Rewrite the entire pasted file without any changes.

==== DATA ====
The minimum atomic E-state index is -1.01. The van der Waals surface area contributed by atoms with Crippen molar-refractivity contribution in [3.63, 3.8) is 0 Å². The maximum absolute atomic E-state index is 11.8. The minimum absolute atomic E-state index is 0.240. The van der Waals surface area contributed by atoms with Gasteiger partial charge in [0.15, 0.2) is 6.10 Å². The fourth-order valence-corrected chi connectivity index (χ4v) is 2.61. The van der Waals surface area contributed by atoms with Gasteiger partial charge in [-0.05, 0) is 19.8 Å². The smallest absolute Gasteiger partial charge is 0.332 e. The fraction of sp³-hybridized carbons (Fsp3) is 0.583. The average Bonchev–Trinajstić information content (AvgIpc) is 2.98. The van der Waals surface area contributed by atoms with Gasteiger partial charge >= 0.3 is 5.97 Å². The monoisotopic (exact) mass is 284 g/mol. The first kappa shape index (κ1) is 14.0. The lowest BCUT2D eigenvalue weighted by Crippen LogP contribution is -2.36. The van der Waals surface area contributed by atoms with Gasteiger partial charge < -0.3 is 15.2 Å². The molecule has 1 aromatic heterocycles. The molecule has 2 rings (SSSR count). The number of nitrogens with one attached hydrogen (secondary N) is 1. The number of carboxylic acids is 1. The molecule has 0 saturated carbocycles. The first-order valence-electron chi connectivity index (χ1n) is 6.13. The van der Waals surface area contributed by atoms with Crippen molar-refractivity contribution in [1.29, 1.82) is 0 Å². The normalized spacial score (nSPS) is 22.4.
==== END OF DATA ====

The minimum atomic E-state index is -1.01. The van der Waals surface area contributed by atoms with Crippen molar-refractivity contribution in [3.63, 3.8) is 0 Å². The maximum absolute atomic E-state index is 11.8. The minimum absolute atomic E-state index is 0.240. The van der Waals surface area contributed by atoms with Gasteiger partial charge in [0.15, 0.2) is 6.10 Å². The fourth-order valence-corrected chi connectivity index (χ4v) is 2.61. The van der Waals surface area contributed by atoms with Gasteiger partial charge in [-0.05, 0) is 19.8 Å². The smallest absolute Gasteiger partial charge is 0.332 e. The fraction of sp³-hybridized carbons (Fsp3) is 0.583. The average Bonchev–Trinajstić information content (AvgIpc) is 2.98. The van der Waals surface area contributed by atoms with Gasteiger partial charge >= 0.3 is 5.97 Å². The monoisotopic (exact) mass is 284 g/mol. The first kappa shape index (κ1) is 14.0. The lowest BCUT2D eigenvalue weighted by Crippen LogP contribution is -2.36. The van der Waals surface area contributed by atoms with Gasteiger partial charge < -0.3 is 15.2 Å². The molecule has 1 aromatic heterocycles. The molecule has 2 rings (SSSR count). The number of nitrogens with one attached hydrogen (secondary N) is 1. The number of carboxylic acids is 1. The molecule has 0 saturated carbocycles. The first-order valence-electron chi connectivity index (χ1n) is 6.13. The van der Waals surface area contributed by atoms with Crippen molar-refractivity contribution in [1.29, 1.82) is 0 Å². The normalized spacial score (nSPS) is 22.4.